Forest fires in the Brazilian Amazon are not new. Fire Season usually lasts from July to November, but recent burning throughout September has left authorities concerned. According to records, this past month had more wildfires than any month ever before documented - 106,000 to be exact.
Alberto Setzer, coordinator of the fire monitoring satellite program of the National Institute of Space Research (INPE) says that while climate change is the main factor (for reducing the precipitation in the region), the fires are also due to illegal logging and agriculture.
Setzer stresses: “It is fundamental to understand that these are not natural fires. They are manmade.” Farmers often use fire as a tool for clearing land to make pastures for raising cattle or fields for crops. Although burning is technically illegal and carries heavy fines, experts say that the government often fails to enforce the surveillance of wildfires.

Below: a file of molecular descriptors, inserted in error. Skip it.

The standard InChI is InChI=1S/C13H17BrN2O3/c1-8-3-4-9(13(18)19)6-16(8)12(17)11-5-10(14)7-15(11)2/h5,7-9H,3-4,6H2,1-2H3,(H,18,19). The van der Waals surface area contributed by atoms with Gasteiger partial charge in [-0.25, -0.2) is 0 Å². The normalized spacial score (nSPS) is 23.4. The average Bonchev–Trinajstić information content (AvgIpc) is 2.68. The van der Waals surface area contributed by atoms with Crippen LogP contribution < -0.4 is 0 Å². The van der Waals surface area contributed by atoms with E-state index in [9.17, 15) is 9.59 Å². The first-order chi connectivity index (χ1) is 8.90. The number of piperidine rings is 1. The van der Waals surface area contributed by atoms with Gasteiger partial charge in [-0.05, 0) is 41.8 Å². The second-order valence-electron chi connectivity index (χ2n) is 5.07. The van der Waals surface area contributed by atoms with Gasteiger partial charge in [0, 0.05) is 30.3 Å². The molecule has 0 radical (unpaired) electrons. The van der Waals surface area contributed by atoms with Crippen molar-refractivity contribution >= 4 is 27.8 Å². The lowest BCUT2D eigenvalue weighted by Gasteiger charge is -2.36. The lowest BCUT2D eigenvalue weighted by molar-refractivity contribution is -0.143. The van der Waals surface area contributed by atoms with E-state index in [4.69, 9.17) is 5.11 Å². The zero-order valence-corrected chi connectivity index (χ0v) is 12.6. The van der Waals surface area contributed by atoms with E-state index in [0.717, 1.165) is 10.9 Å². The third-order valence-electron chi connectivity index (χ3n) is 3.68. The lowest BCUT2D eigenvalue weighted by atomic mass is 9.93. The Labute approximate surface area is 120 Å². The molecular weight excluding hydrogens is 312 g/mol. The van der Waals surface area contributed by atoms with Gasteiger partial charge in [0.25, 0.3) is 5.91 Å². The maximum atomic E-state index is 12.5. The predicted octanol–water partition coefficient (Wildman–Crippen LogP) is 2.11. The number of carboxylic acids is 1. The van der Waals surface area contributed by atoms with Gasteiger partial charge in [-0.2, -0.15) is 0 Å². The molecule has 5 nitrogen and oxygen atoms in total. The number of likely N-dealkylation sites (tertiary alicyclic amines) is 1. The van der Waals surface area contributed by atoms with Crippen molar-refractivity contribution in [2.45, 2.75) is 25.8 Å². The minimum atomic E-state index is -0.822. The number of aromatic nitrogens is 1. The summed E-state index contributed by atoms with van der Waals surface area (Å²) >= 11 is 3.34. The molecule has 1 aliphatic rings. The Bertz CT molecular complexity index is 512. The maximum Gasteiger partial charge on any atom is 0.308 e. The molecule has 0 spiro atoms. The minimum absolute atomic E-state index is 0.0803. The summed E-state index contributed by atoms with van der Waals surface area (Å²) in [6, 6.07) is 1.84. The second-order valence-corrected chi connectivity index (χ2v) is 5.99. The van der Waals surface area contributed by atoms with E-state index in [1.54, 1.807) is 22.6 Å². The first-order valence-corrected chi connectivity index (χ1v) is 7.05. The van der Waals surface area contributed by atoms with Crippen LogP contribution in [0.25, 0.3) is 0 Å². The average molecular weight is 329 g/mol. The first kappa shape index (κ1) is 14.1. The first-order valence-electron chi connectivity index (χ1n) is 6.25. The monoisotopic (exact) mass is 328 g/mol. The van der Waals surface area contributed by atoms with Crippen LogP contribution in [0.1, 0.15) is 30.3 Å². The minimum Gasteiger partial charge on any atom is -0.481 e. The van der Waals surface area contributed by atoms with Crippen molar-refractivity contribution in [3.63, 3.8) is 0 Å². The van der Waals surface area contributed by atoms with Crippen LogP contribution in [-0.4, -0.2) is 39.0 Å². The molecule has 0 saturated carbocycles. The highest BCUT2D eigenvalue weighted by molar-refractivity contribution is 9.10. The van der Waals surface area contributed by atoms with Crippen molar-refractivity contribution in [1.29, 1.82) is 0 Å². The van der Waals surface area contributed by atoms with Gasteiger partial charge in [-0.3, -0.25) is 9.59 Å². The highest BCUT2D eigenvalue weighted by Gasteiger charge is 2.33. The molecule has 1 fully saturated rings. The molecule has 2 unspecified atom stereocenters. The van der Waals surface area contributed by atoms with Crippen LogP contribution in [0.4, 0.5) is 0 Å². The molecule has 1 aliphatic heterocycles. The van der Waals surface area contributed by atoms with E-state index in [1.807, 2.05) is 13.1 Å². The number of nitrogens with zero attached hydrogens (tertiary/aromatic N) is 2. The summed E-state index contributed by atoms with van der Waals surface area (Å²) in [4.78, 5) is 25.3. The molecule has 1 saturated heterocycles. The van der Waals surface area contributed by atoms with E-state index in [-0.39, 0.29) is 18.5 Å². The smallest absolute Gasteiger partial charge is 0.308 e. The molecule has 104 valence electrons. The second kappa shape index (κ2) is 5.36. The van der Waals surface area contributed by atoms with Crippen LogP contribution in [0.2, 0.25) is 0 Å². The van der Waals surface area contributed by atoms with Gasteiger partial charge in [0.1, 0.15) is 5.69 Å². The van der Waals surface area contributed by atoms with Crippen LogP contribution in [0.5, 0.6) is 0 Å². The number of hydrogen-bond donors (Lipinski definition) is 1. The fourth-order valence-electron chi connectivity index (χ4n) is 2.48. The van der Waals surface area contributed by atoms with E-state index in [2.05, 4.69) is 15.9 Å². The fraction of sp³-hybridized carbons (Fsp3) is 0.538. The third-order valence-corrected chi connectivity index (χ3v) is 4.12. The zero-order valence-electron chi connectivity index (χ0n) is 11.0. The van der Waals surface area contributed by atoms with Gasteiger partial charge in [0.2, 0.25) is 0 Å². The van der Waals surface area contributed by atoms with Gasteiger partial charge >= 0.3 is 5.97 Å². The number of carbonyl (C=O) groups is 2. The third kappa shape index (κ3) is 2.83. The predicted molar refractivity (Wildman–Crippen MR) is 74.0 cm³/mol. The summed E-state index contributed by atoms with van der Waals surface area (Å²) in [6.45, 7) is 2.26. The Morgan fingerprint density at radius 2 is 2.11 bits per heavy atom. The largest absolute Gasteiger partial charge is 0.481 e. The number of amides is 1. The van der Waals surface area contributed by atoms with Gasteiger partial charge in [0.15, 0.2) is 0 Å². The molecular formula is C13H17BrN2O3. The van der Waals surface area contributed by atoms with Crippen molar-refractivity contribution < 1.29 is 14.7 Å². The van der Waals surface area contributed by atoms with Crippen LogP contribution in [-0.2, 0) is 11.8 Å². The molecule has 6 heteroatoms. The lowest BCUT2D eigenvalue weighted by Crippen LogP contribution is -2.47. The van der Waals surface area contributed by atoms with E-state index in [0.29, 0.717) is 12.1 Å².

This is particularly threatening to indigenous lands, whose people are being pushed out of the Amazon forests due to the fires. Sonia Guajajara, National Coordinator of the Association of Indigenous Peoples reports that illegal loggers are known to try to force residents off territory by setting it ablaze.
Nearly half of the land burned from the blazes were in the Amazon biome, with the Amazonian state of Pará the most affected. Pará, where two municipalities São Félix de Xingu and Altamira were devastated, has a 229% increase in fires from last year.
Unfortunately, it seems that the combination of deforestation, climate change, reduced rainfall, agricultural practices, mining, ranching, and political oversight has created a perfect storm.